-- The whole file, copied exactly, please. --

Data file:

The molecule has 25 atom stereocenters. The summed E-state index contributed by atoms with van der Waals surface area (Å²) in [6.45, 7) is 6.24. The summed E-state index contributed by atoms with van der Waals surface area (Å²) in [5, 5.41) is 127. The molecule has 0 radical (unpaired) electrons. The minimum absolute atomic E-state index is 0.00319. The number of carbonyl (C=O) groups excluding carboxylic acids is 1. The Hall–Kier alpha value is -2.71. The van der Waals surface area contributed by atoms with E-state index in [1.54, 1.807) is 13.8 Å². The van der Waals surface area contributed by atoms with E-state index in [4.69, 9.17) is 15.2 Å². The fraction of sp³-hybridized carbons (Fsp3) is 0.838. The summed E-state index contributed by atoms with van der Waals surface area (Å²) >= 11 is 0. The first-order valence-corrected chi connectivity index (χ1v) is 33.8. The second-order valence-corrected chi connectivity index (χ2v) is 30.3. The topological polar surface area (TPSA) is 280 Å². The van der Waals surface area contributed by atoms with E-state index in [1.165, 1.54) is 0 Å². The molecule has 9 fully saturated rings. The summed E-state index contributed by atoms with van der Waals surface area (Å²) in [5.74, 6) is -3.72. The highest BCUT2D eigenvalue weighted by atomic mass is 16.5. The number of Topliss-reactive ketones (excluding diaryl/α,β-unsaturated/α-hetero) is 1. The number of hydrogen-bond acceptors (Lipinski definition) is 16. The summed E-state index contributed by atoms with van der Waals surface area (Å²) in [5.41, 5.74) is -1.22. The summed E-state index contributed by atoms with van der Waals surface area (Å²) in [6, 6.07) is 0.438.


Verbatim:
The molecule has 25 atom stereocenters. The summed E-state index contributed by atoms with van der Waals surface area (Å²) in [6.45, 7) is 6.24. The summed E-state index contributed by atoms with van der Waals surface area (Å²) in [5, 5.41) is 127. The molecule has 0 radical (unpaired) electrons. The minimum absolute atomic E-state index is 0.00319. The number of carbonyl (C=O) groups excluding carboxylic acids is 1. The Hall–Kier alpha value is -2.71. The van der Waals surface area contributed by atoms with E-state index in [1.54, 1.807) is 13.8 Å². The van der Waals surface area contributed by atoms with E-state index in [4.69, 9.17) is 15.2 Å². The fraction of sp³-hybridized carbons (Fsp3) is 0.838. The summed E-state index contributed by atoms with van der Waals surface area (Å²) >= 11 is 0. The first-order valence-corrected chi connectivity index (χ1v) is 33.8. The second-order valence-corrected chi connectivity index (χ2v) is 30.3. The topological polar surface area (TPSA) is 280 Å². The van der Waals surface area contributed by atoms with E-state index in [1.165, 1.54) is 0 Å². The molecule has 9 fully saturated rings. The summed E-state index contributed by atoms with van der Waals surface area (Å²) in [5.74, 6) is -3.72. The highest BCUT2D eigenvalue weighted by atomic mass is 16.5. The number of Topliss-reactive ketones (excluding diaryl/α,β-unsaturated/α-hetero) is 1. The number of hydrogen-bond acceptors (Lipinski definition) is 16. The summed E-state index contributed by atoms with van der Waals surface area (Å²) in [5.41, 5.74) is -1.22. The summed E-state index contributed by atoms with van der Waals surface area (Å²) in [6, 6.07) is 0.438.